After the city council passed an ordinance requiring liquor businesses to undergo annual training, about a dozen bar and liquor store owners protested the requirement on Wednesday night.
“It caught us all by surprise,” said Sammy Torres, owner of Economy Liquors and Midtown Liquors. “It’s redundant.”
Torres said liquor license holders are provided a manual from the New Jersey Alcoholic Beverage Control Division. That manual provides a variety of examples of what license holders should not be doing.
The city wants liquor license holders to attend a free annual class at the Passaic County Community College to learn about the various liquor regulations. The goal equip owners, managers, and other key members of a liquor business to reduce the large number of violations businesses have been committing.
“I ran across 5 or 6 that had no clue how to run a liquor store,” said Ruby Cotton, 4th Ward councilwoman. “They were doing all kinds of crazy stuff.”
“We believe it’s good practice,” said Domenick Stampone, law director, who said other cities have similar size, like Passaic City, have similar ordinances.
Council members Alex Mendez and Luis Velez said the businesses should have been better notified.
Stampone pointed out the ordinance went through two readings and was advertised on the city’s official newspaper. A public hearing was held prior to final passage at the last regular meeting of the council in June.
Velez was not on the council when the ordinance was passed. Mendez did not raise any objections to the ordinance when his colleagues passed it on Tuesday, June 28th, 2016. In fact, Mendez voted in favor of the ordinance.
Velez recognized the ordinance has the potential to improve quality of life in crime-ridden neighborhoods. He noted many businesses will be penalized using the ordinance.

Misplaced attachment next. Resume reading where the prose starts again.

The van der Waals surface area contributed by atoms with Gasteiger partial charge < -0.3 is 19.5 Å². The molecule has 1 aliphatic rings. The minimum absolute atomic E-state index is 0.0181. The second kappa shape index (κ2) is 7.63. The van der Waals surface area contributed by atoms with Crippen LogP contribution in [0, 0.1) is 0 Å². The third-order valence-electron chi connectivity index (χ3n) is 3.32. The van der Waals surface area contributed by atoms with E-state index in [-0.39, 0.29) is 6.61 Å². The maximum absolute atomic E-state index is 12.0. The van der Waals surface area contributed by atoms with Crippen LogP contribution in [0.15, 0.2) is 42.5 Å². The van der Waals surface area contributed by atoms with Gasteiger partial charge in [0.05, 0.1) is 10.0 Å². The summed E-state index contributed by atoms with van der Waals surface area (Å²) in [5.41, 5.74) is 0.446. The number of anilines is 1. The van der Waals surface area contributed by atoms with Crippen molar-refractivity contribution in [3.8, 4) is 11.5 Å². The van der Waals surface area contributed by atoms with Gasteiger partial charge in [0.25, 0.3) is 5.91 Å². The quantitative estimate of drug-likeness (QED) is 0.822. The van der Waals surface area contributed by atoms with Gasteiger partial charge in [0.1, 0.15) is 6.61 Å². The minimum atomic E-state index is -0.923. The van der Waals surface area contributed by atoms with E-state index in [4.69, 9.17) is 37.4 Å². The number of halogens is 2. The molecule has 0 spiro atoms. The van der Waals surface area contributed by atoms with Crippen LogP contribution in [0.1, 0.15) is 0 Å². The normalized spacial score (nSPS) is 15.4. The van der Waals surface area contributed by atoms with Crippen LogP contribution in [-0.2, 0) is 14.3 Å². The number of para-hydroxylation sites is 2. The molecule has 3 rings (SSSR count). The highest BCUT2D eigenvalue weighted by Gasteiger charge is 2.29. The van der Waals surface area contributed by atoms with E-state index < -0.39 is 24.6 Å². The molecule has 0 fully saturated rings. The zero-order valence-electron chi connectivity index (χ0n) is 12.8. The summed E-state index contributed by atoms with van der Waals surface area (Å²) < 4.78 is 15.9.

Liquor license holders, who fail to undergo the training, will not be allowed to renew their licenses. License owners may send representatives from their business, a partner, manager, or someone who is a high ranking employee at the business, said officials.
Torres, who is the brother of mayor Jose “Joey” Torres, said it harms small business. He said the businesses have to pay while the employees are receiving training.
“We have a problem, but it’s not the licensees. It’s the after hour clubs,” added Terry Duffy, owner of Duffy’s Tavern.
Liquor business owners said the council will not be effective due to the high employee turnover at liquor stores and bars.
“It’s not going to work,” said Torres. “This is a waste of time.”
“It’s just another layer of government bureaucracy on small businesses,” said Duffy, who also serves on the Passaic County Board of Chosen Freeholders.
Duffy and Torres said the city should go after repeat offenders instead of forcing all license holders to take classes.
The new owners are committing most of the violations, according to Cotton. Duffy and Torres said force businesses to take the classes when a license is being transferred between persons.
Duffy said he has been operating his business on River Street for 42 years without any problems. Torres, who represents the Paterson Bar and Liquor Store Association, has been running his liquor businesses for 28 years.
Torres said the association represents 75 liquor businesses in the city.
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